Clearing the mind -- and the notebook -- off Sabres development camp before the NHL heads into what figures to be a quiet few weeks:Keeping it real -- One of the key points new coach Phil Housley made about camp was how impressed he was that the team's development staff kept things fresh every day. On-ice drills were different each day and were done at a crisp pace, and the players had several off-ice activities as well to learn about life as a professional player. Even cooking.
Ted Nolan's contract with the Sabres ran through the 2016-17 season and he's finally off Terry Pegula's books. So now the two-time former Buffalo coach has a new job in hockey. Nolan, 59, has been named the coach of the Polish National Team and was introduced in Warsaw on Tuesday. His staff will include Tom Coolen, an assistant under him during his second stint with the Sabres from 2013-2015. “I love challenges.
It is less than three months since the Sabres fired Dan Bylsma and Tim Murray. Less than three months since they essentially started over in the middle of their rebuild. People around the NHL were downright baffled. As far down as the franchise had fallen, who pulls the plug on the coach and the GM after just two years? What happened to the plan? It seemed like things were in chaos. Well, you really can relax. There is no chaos here.
Muck Rack makes it simple to find people, tweets, or articles that mention any name, keyword, company, hashtag etc. We've compiled this guide to help you make the most of your search.
Selecting a term
Start searching tweets, articles from media outlets, articles mentioned in tweets, journalists'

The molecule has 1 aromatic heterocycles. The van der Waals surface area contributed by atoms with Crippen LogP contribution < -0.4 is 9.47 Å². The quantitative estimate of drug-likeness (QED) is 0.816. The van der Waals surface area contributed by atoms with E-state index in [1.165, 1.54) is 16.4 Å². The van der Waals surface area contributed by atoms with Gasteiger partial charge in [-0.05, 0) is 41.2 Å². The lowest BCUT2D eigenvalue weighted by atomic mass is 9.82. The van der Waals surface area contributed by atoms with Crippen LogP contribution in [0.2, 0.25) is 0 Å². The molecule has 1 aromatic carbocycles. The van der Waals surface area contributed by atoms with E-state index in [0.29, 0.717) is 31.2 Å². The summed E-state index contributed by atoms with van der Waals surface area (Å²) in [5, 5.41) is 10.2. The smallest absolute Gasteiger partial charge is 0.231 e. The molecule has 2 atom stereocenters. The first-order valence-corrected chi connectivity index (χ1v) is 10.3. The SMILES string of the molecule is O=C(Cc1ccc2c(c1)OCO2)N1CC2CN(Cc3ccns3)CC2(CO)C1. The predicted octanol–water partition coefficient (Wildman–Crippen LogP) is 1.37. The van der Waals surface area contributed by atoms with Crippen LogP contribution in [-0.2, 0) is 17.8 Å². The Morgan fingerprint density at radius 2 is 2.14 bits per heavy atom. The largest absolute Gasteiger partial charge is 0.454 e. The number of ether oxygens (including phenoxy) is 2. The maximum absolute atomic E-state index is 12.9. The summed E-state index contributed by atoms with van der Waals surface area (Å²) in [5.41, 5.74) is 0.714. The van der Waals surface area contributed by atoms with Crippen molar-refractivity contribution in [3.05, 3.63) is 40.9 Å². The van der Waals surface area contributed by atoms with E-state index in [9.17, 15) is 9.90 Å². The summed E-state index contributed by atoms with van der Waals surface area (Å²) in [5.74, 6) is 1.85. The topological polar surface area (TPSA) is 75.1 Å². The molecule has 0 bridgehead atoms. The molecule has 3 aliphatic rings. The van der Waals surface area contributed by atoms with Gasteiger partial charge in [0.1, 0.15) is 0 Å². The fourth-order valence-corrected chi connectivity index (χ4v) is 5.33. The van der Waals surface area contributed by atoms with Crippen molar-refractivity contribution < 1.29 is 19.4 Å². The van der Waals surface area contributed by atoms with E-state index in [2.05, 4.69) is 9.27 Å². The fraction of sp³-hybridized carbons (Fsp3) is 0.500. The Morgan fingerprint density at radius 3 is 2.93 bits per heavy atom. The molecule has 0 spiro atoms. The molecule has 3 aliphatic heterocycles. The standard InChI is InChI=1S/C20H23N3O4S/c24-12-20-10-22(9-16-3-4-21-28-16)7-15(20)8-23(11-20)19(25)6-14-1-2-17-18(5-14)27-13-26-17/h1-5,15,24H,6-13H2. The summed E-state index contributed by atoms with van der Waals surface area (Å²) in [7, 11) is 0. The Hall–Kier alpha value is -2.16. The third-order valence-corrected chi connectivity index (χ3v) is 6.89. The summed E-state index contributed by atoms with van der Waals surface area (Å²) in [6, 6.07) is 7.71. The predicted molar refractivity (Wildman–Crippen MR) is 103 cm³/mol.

names, titles and bios with some suggested searches:
Companies or Topics (e.g. iPhone, Microsoft)
Phrases (e.g. "cloud computing") — use quotes to keep the terms together
Twitter handles (e.g. @username) — returns those who have mentioned or replied to
Names (e.g. "David Pogue")
Hashtags (e.g. #sxsw, #london2012)
Bio details (e.g. vegan, Olympics, father)
Muck Rack's Advanced Search allows for many boolean operators.
Find results that mention multiple specified terms, use AND or
+. For example, ensure each result contains both Elon Musk and Mark Zuckerberg by
searching Obama AND Romney or Obama + Romney.
Use the operators OR or , to broaden your search when you'd like either of
multiple terms to appear in results. (This is the default behavior of our search when no operators
are used.) For example, search for democrat OR republican to find results that refer to
Democrats and/or Republicans.
Use NOT or - to subtract results from your search. For
example, searching Disney will yield results about the Walt Disney Company as well as Walt Disney
World Resort. To exclude mentions of Disney World, search for Disney -World or Disney
When using one of these operators with a phrase, enclose it in quotation marks. For example, you can
find results about smartphones excluding Apple's iPhone 4S by searching smartphone -"iPhone
Exact case matching or punctuation
If you're searching for a brand name or keyword that relies on specific punctuation marks or capitalization, you can
find results that match your exact query by adding matchcase: before the keyword you're searching for, like matchcase:E*TRADE .
Use parentheses to separate multiple
boolean phrases. For example, to find journalists talking about having fun in Disney World or
Disneyland, search for ("disney world" OR disneyland) AND fun.
An asterisk can be used to search for any variation of a root word truncated by the asterisk. For example, searching for admin* will return results for administrator, administration, administer, administered, etc.
A near operator is an AND operator where you can control the distance between the words. You can vary the distance the near operation uses by adding a forward slash and number (between 0-99) such as strawberries NEAR/10 "whipped cream", which means the strawberries must exist within 10 words of "whipped cream".